Maskers and ‘slackers,’ a century ago

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When the deadly Spanish flu swept across the United States in 1918 and 1919, mask-wearing ordinances were passed in many cities, mostly in the western states, including San Francisco, Seattle, Denver and Phoenix. The nation was at war, and wearing masks was framed as a patriotic duty, but then, as now, there were resisters.

The pandemic killed tens of millions of people worldwide, including about 675,00 people in the United States. Eastern cities, including New York City and Washington, limited mask mandates to specific professions, like health workers, police and barbers.

The Red Cross spread the word in no uncertain terms: “The man or woman or child who will not wear a mask now is a dangerous slacker,” reads a poster of the period.

The resisters claimed the masks infringed on their civil liberties, spread panic, were hot and stuffy and weren’t effective anyway. Detroit’s health commissioner, J.W. Inches, said gauze masks were too flimsy to do any good. Many people wore masks made of light gauze at the time; fashionable women favored porous “influenza veils” with chiffon borders.

Mini-rebellions, like poking a hole in the mask to smoke, were commonplace. In fall 1918, tensions over the San Francisco mask ordinance escalated when nearly 300 people were arrested by police officers for refusing to wear a mask or wearing it improperly. Fines started at $5 (about $100 today) and went up to $50. A maskless citizen exchanged gunfire with a health inspector, injuring two bystanders.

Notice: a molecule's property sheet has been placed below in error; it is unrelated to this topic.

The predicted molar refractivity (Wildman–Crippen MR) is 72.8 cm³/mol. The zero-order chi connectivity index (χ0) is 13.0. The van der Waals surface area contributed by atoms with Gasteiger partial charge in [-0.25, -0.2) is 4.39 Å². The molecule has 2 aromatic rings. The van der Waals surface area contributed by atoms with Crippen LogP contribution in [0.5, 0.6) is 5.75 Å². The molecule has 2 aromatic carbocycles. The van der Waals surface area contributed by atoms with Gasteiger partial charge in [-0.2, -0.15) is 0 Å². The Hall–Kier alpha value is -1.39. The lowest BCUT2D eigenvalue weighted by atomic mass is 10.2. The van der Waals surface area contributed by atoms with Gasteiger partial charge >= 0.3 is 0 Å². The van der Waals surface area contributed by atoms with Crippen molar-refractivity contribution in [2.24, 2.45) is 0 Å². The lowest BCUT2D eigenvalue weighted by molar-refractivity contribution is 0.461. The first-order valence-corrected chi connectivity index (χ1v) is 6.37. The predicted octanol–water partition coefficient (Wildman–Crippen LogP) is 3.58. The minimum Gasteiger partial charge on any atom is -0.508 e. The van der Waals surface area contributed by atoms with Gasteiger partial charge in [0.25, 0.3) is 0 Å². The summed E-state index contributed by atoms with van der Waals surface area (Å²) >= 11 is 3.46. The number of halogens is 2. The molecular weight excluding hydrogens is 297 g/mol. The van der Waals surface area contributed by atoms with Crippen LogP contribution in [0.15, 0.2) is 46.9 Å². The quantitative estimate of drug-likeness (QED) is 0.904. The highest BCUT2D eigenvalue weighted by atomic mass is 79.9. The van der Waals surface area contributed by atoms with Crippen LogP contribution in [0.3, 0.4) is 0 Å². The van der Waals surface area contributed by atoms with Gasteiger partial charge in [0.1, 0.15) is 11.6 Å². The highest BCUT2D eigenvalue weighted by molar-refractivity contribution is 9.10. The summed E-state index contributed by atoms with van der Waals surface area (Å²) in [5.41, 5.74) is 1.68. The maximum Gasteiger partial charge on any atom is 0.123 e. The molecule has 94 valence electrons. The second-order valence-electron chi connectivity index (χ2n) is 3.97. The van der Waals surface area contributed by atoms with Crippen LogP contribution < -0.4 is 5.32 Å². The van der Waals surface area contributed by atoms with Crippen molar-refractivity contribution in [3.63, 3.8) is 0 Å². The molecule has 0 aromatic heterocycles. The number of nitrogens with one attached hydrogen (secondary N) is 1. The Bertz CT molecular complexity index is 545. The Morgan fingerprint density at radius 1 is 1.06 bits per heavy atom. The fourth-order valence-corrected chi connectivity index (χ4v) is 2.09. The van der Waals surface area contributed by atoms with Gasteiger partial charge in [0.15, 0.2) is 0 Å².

In mid-November, the San Francisco ordinance was dropped, and theaters, sports events and concert halls opened back up. Influenza cases soared, a stricter ordinance was passed in 1919, and tensions boiled over. Public meetings of an anti-mask league, also known as the “Sanitary Spartacans,” attracted thousands of people, including influential suffragette Emma Harrington and former San Francisco Mayor Eugene Schmitz.

Mayor James Rolph didn’t back down. He said he would repeal the ordinance “when the doctors, the Board of Health and common sense permit.”

The Anti-Mask League dissolved in February 1919, when the ordinance was repealed.

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